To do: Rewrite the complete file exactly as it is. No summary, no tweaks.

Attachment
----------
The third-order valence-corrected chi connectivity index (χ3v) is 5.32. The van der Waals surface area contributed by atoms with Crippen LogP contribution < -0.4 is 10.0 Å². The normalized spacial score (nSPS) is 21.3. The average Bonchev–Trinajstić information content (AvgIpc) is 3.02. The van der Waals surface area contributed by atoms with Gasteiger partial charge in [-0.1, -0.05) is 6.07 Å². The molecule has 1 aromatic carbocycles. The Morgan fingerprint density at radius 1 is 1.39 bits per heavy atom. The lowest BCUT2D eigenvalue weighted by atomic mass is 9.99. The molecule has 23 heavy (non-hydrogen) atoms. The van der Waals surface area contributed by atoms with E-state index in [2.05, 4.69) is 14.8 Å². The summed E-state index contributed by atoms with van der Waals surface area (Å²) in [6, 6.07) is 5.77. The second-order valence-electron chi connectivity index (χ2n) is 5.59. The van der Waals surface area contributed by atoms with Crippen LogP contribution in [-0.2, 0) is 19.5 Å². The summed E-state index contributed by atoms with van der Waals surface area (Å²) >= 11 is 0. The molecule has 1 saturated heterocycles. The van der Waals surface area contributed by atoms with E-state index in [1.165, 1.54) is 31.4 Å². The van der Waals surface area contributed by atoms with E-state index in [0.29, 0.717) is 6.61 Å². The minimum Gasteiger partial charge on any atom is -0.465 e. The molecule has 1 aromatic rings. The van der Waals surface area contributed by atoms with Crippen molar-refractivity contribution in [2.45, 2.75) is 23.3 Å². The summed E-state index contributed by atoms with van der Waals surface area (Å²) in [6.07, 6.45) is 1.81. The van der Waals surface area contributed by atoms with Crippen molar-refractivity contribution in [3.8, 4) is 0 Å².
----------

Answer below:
The third-order valence-corrected chi connectivity index (χ3v) is 5.32. The van der Waals surface area contributed by atoms with Crippen LogP contribution < -0.4 is 10.0 Å². The normalized spacial score (nSPS) is 21.3. The average Bonchev–Trinajstić information content (AvgIpc) is 3.02. The van der Waals surface area contributed by atoms with Gasteiger partial charge in [-0.1, -0.05) is 6.07 Å². The molecule has 1 aromatic carbocycles. The Morgan fingerprint density at radius 1 is 1.39 bits per heavy atom. The lowest BCUT2D eigenvalue weighted by atomic mass is 9.99. The molecule has 23 heavy (non-hydrogen) atoms. The van der Waals surface area contributed by atoms with E-state index in [2.05, 4.69) is 14.8 Å². The summed E-state index contributed by atoms with van der Waals surface area (Å²) in [6, 6.07) is 5.77. The second-order valence-electron chi connectivity index (χ2n) is 5.59. The van der Waals surface area contributed by atoms with Crippen LogP contribution in [-0.2, 0) is 19.5 Å². The summed E-state index contributed by atoms with van der Waals surface area (Å²) >= 11 is 0. The molecule has 1 saturated heterocycles. The van der Waals surface area contributed by atoms with E-state index in [1.165, 1.54) is 31.4 Å². The van der Waals surface area contributed by atoms with E-state index in [0.29, 0.717) is 6.61 Å². The minimum Gasteiger partial charge on any atom is -0.465 e. The molecule has 1 aromatic rings. The van der Waals surface area contributed by atoms with Crippen molar-refractivity contribution in [2.45, 2.75) is 23.3 Å². The summed E-state index contributed by atoms with van der Waals surface area (Å²) in [6.07, 6.45) is 1.81. The van der Waals surface area contributed by atoms with Crippen molar-refractivity contribution in [3.8, 4) is 0 Å².